Minor offences are dealt with in a fast-track procedure by bodies authorised to deal with minor offences ("minor offence bodies"), such as the police and municipal traffic wardens. In an ordinary procedure, minor offences are dealt with by courts.
A body authorised to deal with minor offences collects evidence and issues a written decision. The offence body will issue a fixed penalty notice if you violate stopping and parking regulations or drive against the rules; this may be observed by the offence body itself or by using technical devices.
If you want to challenge a fixed penalty notice, you must lodge an objection within eight days the notice being served. Your objection will be decided on by the offence body by issuing a decision. You can lodge a request for judicial protection against this decision (and in certain cases directly against the fixed penalty notice) within eight days of having received it.
Within eight days of the decision or when the fixed penalty notice has become final, you can pay one-half of the fine. However, if your request is rejected, you will also have to pay the other half.
You should lodge a request for judicial protection with the offence body. The request will be dealt with by the court. The court issues a judgement by which it either rejects the request as unjustified, or upholds the request and changes the decision on minor offences with a new judgement. As a rule, no appeal is possible against this judgement.
Ordinary judicial procedure
This procedure is used in certain cases (e.g. conditions exist to issue a secondary sentence; juvenile offender etc.). The court acts on the basis of an accusatory complaint.
In the procedure, you must be questioned at a hearing and must be able to present evidence. If you admit the offence, the court does not have to collect other evidence.
After conducting the procedure for taking evidence, the court can decide that you are liable and issue a sanction for the minor offence. In all other cases, the court stops the procedure with a judgement. You can appeal against the judgement to a higher court within eight days of having been served with the judgement.
Final decisions on minor offences are deleted from the records kept by the Ministry of Justice three years after they became final.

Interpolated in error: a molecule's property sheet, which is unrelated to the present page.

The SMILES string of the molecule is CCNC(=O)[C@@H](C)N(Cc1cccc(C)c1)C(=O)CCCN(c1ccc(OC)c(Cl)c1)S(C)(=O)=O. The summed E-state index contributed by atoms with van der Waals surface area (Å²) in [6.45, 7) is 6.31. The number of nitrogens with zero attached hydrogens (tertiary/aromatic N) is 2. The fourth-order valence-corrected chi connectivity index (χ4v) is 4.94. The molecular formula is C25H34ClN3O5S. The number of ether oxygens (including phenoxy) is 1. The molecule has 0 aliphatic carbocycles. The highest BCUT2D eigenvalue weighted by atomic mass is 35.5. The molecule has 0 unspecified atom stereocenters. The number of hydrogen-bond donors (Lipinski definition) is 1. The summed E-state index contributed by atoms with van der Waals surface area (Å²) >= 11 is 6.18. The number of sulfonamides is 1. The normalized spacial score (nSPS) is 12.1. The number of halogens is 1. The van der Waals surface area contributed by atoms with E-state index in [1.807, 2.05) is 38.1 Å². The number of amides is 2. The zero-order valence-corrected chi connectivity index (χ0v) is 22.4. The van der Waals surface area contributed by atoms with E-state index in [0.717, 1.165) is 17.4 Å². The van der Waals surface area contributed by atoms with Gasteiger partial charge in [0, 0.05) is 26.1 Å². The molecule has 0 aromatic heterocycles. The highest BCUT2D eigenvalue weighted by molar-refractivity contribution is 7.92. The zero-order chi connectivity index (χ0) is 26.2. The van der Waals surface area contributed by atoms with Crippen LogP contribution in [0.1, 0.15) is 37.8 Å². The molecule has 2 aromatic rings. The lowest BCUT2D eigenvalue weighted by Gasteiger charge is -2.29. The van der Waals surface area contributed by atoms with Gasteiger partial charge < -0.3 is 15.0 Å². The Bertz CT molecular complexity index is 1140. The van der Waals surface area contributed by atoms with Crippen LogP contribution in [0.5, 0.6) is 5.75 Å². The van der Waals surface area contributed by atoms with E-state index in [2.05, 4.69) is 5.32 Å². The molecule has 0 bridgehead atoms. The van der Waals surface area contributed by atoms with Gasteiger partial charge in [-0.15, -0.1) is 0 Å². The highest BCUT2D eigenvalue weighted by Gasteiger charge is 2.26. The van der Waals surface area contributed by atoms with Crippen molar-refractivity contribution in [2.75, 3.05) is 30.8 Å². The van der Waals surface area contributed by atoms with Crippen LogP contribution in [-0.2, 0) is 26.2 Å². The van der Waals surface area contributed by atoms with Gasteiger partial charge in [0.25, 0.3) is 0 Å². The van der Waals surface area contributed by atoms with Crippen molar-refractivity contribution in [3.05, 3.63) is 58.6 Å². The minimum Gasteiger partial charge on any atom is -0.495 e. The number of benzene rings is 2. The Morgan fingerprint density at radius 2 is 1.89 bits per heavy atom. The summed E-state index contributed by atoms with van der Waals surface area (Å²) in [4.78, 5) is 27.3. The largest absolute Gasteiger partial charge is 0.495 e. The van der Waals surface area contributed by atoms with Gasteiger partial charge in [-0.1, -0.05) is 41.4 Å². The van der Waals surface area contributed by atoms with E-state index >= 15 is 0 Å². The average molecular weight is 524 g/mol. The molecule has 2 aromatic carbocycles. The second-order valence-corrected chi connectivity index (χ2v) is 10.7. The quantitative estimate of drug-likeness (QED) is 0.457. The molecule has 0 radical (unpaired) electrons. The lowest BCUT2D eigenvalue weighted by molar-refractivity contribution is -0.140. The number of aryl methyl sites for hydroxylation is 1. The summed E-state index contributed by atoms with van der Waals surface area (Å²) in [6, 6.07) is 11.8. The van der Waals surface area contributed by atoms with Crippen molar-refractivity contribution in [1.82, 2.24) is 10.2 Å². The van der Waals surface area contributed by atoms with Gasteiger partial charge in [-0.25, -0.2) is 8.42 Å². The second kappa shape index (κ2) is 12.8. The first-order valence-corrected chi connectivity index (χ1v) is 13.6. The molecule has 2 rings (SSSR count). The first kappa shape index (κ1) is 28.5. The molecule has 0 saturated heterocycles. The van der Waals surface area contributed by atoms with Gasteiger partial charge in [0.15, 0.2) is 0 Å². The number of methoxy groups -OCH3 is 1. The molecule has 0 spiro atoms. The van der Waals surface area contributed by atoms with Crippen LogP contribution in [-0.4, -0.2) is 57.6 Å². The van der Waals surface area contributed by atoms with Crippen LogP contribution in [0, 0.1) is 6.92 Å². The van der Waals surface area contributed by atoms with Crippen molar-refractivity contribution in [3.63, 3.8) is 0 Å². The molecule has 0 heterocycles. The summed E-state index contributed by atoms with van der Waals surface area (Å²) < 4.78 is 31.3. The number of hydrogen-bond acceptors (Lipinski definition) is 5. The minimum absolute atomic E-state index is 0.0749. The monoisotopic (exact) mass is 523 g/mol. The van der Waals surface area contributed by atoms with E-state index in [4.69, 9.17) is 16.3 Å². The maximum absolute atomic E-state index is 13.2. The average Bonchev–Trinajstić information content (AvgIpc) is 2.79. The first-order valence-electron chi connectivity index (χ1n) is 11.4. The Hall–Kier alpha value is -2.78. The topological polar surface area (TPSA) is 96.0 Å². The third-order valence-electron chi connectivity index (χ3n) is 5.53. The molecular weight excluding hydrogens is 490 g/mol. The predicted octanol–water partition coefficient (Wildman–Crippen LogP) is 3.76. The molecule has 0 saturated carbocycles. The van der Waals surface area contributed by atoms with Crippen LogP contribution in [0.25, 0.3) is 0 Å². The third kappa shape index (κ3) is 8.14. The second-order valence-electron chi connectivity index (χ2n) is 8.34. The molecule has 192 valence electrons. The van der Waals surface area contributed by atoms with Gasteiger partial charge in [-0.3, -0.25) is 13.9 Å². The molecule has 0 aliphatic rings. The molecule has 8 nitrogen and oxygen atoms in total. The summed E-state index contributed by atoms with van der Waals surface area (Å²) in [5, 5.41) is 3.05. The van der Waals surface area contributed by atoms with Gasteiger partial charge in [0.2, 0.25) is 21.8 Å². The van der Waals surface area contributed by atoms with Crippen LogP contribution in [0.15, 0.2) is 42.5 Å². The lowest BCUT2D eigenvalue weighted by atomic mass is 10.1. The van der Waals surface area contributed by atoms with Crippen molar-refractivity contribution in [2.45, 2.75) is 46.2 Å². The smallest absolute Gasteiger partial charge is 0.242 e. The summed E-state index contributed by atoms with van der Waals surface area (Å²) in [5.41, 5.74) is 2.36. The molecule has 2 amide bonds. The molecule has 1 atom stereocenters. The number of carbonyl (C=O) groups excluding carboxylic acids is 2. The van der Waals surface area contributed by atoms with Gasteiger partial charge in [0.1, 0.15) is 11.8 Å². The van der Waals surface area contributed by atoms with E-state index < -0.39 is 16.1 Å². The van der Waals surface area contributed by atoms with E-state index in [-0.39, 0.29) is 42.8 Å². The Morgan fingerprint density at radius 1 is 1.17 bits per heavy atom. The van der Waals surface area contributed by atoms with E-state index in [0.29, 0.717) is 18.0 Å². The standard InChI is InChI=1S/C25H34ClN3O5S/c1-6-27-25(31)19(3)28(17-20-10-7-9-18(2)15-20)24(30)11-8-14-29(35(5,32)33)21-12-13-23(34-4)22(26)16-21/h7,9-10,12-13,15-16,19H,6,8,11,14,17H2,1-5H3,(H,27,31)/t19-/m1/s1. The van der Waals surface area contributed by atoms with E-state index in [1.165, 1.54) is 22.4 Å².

The usual sanction passed with respect to road traffic offences is a fine. For very minor offences, an admonition can also be issued. In addition to a fine, other sanctions are possible: penalty points combined with the revocation of a driving licence and a driving disqualification.
If you do not pay the fine, the payment can be collected with force. Another option is the so-called "compliance imprisonment" ordered by a court. This means you can be kept in prison until the fine has been paid, but for a maximum of 30 days. Even after you have served the "compliance jail sentence", you will still be liable to pay the fine. If you are in a very difficult financial situation you can ask the court – before the compliance imprisonment is due – to replace the fine with community service.
Penalty points in road traffic are imposed for serious offences against public traffic safety. If you acquire 18 penalty points or more in three years, the court can under certain other conditions also decide to revoke your driving licence.
If you commit serious offences against public traffic safety, you can be banned from driving for a period from one month to one year.
If the police catch you committing a minor offence and you could avoid the penalty by going abroad, you will be brought before a competent judge. If you are caught in the act when courts do not operate and the police think you might want to escape, you can be held in police custody for a maximum of 12 hours.
If you do not have a place of permanent abode in Slovenia and there is a risk that you would want to avoid punishment, the court may decide after interrogation that you can deposit bail money or can immediately execute the decision, regardless of an appeal. Personal documents and other movables may be seized.
The court must decide on any request for judicial protection or appeal within 48 hours.
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